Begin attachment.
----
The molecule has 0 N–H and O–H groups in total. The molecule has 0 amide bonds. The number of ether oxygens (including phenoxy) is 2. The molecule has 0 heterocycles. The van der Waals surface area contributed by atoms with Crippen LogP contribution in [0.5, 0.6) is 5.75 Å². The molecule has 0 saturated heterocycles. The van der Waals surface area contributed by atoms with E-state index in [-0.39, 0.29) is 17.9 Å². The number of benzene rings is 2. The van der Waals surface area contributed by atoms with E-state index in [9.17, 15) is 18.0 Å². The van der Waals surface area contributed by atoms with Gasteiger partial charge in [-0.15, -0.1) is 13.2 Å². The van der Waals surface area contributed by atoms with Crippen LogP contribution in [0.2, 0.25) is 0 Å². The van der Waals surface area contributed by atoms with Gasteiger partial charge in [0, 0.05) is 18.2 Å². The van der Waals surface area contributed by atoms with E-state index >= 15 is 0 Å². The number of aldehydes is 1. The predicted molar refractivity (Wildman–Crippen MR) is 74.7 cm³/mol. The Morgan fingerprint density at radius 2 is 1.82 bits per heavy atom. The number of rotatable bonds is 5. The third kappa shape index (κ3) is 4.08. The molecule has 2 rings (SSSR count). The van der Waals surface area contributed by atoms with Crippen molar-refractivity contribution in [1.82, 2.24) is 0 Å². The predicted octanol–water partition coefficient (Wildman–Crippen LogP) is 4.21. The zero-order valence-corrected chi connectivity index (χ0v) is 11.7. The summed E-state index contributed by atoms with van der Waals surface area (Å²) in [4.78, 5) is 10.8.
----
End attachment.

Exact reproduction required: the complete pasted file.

The molecule has 0 N–H and O–H groups in total. The molecule has 0 amide bonds. The number of ether oxygens (including phenoxy) is 2. The molecule has 0 heterocycles. The van der Waals surface area contributed by atoms with Crippen LogP contribution in [0.5, 0.6) is 5.75 Å². The molecule has 0 saturated heterocycles. The van der Waals surface area contributed by atoms with E-state index in [-0.39, 0.29) is 17.9 Å². The number of benzene rings is 2. The van der Waals surface area contributed by atoms with E-state index in [9.17, 15) is 18.0 Å². The van der Waals surface area contributed by atoms with Gasteiger partial charge in [-0.15, -0.1) is 13.2 Å². The van der Waals surface area contributed by atoms with Crippen LogP contribution in [0.2, 0.25) is 0 Å². The van der Waals surface area contributed by atoms with Gasteiger partial charge in [0, 0.05) is 18.2 Å². The van der Waals surface area contributed by atoms with E-state index >= 15 is 0 Å². The number of aldehydes is 1. The predicted molar refractivity (Wildman–Crippen MR) is 74.7 cm³/mol. The Morgan fingerprint density at radius 2 is 1.82 bits per heavy atom. The number of rotatable bonds is 5. The third kappa shape index (κ3) is 4.08. The molecule has 2 rings (SSSR count). The van der Waals surface area contributed by atoms with Crippen molar-refractivity contribution in [1.82, 2.24) is 0 Å². The predicted octanol–water partition coefficient (Wildman–Crippen LogP) is 4.21. The zero-order valence-corrected chi connectivity index (χ0v) is 11.7. The summed E-state index contributed by atoms with van der Waals surface area (Å²) in [4.78, 5) is 10.8.